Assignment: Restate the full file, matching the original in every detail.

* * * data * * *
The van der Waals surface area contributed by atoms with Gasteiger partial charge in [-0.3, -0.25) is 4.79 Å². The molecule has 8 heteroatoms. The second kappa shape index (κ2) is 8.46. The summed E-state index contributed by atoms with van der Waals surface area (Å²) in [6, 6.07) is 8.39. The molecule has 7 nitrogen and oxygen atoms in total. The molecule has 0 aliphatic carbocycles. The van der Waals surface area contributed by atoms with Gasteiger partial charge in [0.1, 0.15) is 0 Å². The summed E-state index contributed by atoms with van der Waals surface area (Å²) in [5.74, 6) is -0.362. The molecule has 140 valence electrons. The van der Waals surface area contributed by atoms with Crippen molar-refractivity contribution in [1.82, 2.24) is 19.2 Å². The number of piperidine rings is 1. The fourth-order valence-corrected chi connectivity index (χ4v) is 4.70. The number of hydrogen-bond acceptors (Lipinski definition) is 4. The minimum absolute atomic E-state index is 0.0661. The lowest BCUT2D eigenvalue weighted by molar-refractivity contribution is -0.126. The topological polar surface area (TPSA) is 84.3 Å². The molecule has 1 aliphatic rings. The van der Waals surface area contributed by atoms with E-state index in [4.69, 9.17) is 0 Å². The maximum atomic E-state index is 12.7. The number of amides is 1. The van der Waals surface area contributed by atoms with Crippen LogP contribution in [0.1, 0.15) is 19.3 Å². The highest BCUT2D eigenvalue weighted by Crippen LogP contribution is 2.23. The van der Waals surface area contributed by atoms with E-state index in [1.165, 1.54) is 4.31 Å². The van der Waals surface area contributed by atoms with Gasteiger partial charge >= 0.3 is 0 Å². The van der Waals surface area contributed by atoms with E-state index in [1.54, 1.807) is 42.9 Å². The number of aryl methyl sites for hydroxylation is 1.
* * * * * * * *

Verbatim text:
The van der Waals surface area contributed by atoms with Gasteiger partial charge in [-0.3, -0.25) is 4.79 Å². The molecule has 8 heteroatoms. The second kappa shape index (κ2) is 8.46. The summed E-state index contributed by atoms with van der Waals surface area (Å²) in [6, 6.07) is 8.39. The molecule has 7 nitrogen and oxygen atoms in total. The molecule has 0 aliphatic carbocycles. The van der Waals surface area contributed by atoms with Gasteiger partial charge in [0.1, 0.15) is 0 Å². The summed E-state index contributed by atoms with van der Waals surface area (Å²) in [5.74, 6) is -0.362. The molecule has 140 valence electrons. The van der Waals surface area contributed by atoms with Crippen molar-refractivity contribution in [1.82, 2.24) is 19.2 Å². The number of piperidine rings is 1. The fourth-order valence-corrected chi connectivity index (χ4v) is 4.70. The number of hydrogen-bond acceptors (Lipinski definition) is 4. The minimum absolute atomic E-state index is 0.0661. The lowest BCUT2D eigenvalue weighted by molar-refractivity contribution is -0.126. The topological polar surface area (TPSA) is 84.3 Å². The molecule has 1 aliphatic rings. The van der Waals surface area contributed by atoms with E-state index in [4.69, 9.17) is 0 Å². The maximum atomic E-state index is 12.7. The number of amides is 1. The van der Waals surface area contributed by atoms with Crippen LogP contribution in [0.1, 0.15) is 19.3 Å². The highest BCUT2D eigenvalue weighted by Crippen LogP contribution is 2.23. The van der Waals surface area contributed by atoms with E-state index in [1.165, 1.54) is 4.31 Å². The van der Waals surface area contributed by atoms with Gasteiger partial charge >= 0.3 is 0 Å². The van der Waals surface area contributed by atoms with E-state index in [1.54, 1.807) is 42.9 Å². The number of aryl methyl sites for hydroxylation is 1.